Trouble with the Curve: The dangers of the I-70/I-75 interchange

The dangers of the I-70/I-75 interchange.

BUTLER TOWNSHIP, Ohio (WKEF/WRGT) -- It's called the “Crossroads of America” where I-70 meets I-75 in Butler Township. It’s the location of a treacherous, curved off-ramp that Ohio State Patrol says can be dangerous for truck drivers who don’t take the bend seriously. Between 2011 and 2016, the Ohio Department of Transportation says there were more than 60 semi crashes at the interchange.

For semi-truck drivers it's like the Bermuda triangle, where one miscalculation can lead to an accident.

"It's simple, speed and physics,” Ohio State Patrolman Sgt. Frank Simmons Jr. said, “You're going too fast, momentum takes over, and the vehicle will flip over."

Kevin Duff is a veteran driver, and the road is his office. Behind the wheel he's one with his truck.

“Your body tenses up because you can feel it, I go to slow down,” Duff described.

He says some drivers come to the ramp at I-70 and I-75, and just don't slow down.

“They are pushing it to the last second, before they are hitting their breaks, they are trying to get every minute they can,” Duff said.

For him, the rule of thumb is to go 5 MPH under the posting curve speed, but when miles are money, drivers can cheat.

“That's where a lot of this comes from with truck drivers in such a hurry,” Duff said.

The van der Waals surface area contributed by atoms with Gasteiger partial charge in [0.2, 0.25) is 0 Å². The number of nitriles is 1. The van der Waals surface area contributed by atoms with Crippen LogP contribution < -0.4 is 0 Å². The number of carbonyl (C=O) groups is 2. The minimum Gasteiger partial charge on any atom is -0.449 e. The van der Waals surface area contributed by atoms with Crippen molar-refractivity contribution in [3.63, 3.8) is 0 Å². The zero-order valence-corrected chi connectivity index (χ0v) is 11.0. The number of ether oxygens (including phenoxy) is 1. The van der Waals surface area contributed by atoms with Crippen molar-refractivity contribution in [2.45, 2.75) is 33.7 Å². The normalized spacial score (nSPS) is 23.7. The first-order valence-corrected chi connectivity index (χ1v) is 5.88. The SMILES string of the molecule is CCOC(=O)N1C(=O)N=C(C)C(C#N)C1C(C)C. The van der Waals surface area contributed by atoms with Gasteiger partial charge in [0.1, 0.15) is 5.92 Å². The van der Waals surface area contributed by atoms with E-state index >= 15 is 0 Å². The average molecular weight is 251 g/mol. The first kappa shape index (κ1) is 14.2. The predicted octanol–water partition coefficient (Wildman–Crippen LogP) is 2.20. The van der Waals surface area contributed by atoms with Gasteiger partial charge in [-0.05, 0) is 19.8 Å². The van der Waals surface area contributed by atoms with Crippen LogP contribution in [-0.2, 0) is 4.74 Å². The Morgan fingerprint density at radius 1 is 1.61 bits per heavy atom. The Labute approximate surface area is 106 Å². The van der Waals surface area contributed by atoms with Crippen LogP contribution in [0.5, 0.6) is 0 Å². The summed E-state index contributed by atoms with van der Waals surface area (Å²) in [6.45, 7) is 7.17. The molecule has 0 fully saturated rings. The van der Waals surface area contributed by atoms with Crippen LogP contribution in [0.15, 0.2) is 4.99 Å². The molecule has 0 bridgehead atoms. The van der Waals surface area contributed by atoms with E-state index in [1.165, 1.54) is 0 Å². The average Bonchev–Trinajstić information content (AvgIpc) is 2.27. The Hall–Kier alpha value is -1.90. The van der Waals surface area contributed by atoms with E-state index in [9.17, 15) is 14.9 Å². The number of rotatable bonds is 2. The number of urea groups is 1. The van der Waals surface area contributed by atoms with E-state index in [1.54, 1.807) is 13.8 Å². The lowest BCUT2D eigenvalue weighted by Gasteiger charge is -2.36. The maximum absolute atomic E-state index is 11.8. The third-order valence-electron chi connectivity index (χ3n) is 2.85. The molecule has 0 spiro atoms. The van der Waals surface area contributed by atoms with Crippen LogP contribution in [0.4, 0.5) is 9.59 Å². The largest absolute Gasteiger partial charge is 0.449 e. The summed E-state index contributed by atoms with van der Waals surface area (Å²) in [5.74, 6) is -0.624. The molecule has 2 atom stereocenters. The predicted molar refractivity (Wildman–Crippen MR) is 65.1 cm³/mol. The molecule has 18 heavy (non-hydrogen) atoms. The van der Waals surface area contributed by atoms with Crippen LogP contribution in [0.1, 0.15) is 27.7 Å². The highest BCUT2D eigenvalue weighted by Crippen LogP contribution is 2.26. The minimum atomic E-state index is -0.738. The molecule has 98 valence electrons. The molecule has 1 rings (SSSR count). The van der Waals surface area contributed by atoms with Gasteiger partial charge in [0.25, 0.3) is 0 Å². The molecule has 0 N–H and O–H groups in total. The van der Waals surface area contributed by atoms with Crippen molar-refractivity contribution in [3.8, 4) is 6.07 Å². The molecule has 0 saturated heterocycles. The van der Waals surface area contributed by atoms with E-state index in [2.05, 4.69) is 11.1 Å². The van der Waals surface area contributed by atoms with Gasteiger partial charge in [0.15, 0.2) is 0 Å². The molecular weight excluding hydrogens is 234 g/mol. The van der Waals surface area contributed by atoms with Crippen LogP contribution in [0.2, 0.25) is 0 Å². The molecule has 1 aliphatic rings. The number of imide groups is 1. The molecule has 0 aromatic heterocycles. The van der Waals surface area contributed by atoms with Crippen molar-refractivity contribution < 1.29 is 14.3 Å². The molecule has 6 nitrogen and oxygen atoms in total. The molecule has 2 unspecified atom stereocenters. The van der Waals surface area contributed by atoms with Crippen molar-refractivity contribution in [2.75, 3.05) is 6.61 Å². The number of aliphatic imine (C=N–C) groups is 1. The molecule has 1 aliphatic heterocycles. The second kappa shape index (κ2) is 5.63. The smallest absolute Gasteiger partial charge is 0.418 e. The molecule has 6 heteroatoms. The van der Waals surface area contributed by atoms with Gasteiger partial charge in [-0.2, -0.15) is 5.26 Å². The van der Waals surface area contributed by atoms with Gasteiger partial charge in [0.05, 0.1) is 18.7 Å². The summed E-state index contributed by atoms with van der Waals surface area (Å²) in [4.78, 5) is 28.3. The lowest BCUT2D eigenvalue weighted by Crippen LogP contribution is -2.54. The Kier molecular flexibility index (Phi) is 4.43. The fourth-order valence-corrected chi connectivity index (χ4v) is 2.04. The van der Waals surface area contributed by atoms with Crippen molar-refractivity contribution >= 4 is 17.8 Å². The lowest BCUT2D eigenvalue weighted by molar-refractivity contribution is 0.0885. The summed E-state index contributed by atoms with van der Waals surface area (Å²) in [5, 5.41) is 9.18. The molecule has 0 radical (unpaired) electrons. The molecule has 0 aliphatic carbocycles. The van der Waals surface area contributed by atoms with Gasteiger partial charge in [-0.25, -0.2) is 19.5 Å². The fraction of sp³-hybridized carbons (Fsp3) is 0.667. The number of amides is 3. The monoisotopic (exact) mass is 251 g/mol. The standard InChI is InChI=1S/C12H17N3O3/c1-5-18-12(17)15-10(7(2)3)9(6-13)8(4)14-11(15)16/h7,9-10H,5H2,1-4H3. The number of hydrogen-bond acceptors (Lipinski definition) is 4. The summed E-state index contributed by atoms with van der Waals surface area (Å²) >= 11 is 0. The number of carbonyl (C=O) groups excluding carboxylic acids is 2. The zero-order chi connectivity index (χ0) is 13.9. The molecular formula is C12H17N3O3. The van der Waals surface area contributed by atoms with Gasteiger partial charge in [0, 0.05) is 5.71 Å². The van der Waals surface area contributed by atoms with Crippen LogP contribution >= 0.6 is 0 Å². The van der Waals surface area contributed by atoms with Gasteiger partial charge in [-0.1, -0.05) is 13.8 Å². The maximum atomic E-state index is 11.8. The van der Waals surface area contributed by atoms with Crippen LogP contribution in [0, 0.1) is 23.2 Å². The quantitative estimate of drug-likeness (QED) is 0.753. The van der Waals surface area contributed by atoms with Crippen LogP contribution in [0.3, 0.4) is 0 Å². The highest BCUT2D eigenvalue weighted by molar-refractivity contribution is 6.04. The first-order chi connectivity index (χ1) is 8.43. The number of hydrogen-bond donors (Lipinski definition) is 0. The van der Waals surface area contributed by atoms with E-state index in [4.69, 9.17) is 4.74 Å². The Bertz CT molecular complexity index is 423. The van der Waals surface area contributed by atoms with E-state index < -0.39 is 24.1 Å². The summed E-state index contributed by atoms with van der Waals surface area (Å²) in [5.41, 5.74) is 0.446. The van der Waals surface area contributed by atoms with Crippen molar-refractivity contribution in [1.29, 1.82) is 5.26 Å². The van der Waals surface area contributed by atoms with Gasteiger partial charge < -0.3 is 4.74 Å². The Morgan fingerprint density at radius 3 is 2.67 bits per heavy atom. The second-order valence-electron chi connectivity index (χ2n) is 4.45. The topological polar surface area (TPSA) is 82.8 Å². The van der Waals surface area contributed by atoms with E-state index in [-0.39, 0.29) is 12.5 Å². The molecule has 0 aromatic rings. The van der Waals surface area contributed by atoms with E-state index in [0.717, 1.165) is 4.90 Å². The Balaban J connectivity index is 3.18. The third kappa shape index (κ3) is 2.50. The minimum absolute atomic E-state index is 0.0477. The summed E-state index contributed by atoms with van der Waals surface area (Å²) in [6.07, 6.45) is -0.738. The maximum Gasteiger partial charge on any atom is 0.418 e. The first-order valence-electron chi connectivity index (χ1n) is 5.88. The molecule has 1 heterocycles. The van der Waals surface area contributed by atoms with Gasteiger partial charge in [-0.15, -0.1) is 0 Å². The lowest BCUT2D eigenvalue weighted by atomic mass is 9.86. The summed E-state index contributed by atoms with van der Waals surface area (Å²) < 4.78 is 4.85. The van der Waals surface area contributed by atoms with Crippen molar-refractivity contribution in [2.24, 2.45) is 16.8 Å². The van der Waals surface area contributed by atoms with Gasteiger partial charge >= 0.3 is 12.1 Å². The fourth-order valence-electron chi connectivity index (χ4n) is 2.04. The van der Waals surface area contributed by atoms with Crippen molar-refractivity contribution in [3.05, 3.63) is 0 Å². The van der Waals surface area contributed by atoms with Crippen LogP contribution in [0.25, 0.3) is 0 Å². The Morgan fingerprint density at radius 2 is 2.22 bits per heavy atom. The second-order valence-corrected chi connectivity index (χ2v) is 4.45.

It is especially difficult for rookie drivers. Some newbies are working for two weeks with a trainer, and then two more with a team trainer.

“A month is not long enough for anyone to learn how to drive these things,” Duff said, “You see it all the time. I’ll get behind guys who are going way faster than I am.”

At 55 MPH, it can take Duff three football fields to come to a complete stop.

“They are going to have to put some bright flashing signs, some lights,” Duff suggests.

Two flashing lights already sit ahead of the curve, but Duff says new drivers tend to focus on the road ahead, and not their peripherals. It may lead to these headlines full of smashed headlights.

“You're not gaining any time by trying to fly through that off-ramp at all,” Duff proclaimed.

As of March there were 1,800 openings for new truck drivers in the Miami Valley, and some may be hitting that curve for the first time. The Ohio State Patrol urges drivers to slow down, and proceed through it with caution.

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